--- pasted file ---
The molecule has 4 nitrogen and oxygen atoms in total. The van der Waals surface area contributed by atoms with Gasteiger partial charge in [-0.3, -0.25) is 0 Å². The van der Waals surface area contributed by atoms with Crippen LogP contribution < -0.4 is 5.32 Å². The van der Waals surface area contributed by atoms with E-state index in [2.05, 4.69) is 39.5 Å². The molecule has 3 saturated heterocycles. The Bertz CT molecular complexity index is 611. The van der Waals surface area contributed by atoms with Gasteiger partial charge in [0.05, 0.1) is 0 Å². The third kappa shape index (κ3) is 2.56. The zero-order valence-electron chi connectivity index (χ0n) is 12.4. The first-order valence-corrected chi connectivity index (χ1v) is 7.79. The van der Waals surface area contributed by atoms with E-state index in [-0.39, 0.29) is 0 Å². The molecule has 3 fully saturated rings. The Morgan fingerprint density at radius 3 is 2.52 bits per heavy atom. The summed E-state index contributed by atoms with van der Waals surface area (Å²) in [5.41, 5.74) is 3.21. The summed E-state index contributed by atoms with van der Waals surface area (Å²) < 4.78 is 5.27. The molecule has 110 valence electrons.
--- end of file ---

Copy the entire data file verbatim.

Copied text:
The molecule has 4 nitrogen and oxygen atoms in total. The van der Waals surface area contributed by atoms with Gasteiger partial charge in [-0.3, -0.25) is 0 Å². The van der Waals surface area contributed by atoms with Crippen LogP contribution < -0.4 is 5.32 Å². The van der Waals surface area contributed by atoms with E-state index in [2.05, 4.69) is 39.5 Å². The molecule has 3 saturated heterocycles. The Bertz CT molecular complexity index is 611. The van der Waals surface area contributed by atoms with Gasteiger partial charge in [0.05, 0.1) is 0 Å². The third kappa shape index (κ3) is 2.56. The zero-order valence-electron chi connectivity index (χ0n) is 12.4. The first-order valence-corrected chi connectivity index (χ1v) is 7.79. The van der Waals surface area contributed by atoms with E-state index in [-0.39, 0.29) is 0 Å². The molecule has 3 fully saturated rings. The Morgan fingerprint density at radius 3 is 2.52 bits per heavy atom. The summed E-state index contributed by atoms with van der Waals surface area (Å²) in [5.41, 5.74) is 3.21. The summed E-state index contributed by atoms with van der Waals surface area (Å²) < 4.78 is 5.27. The molecule has 110 valence electrons.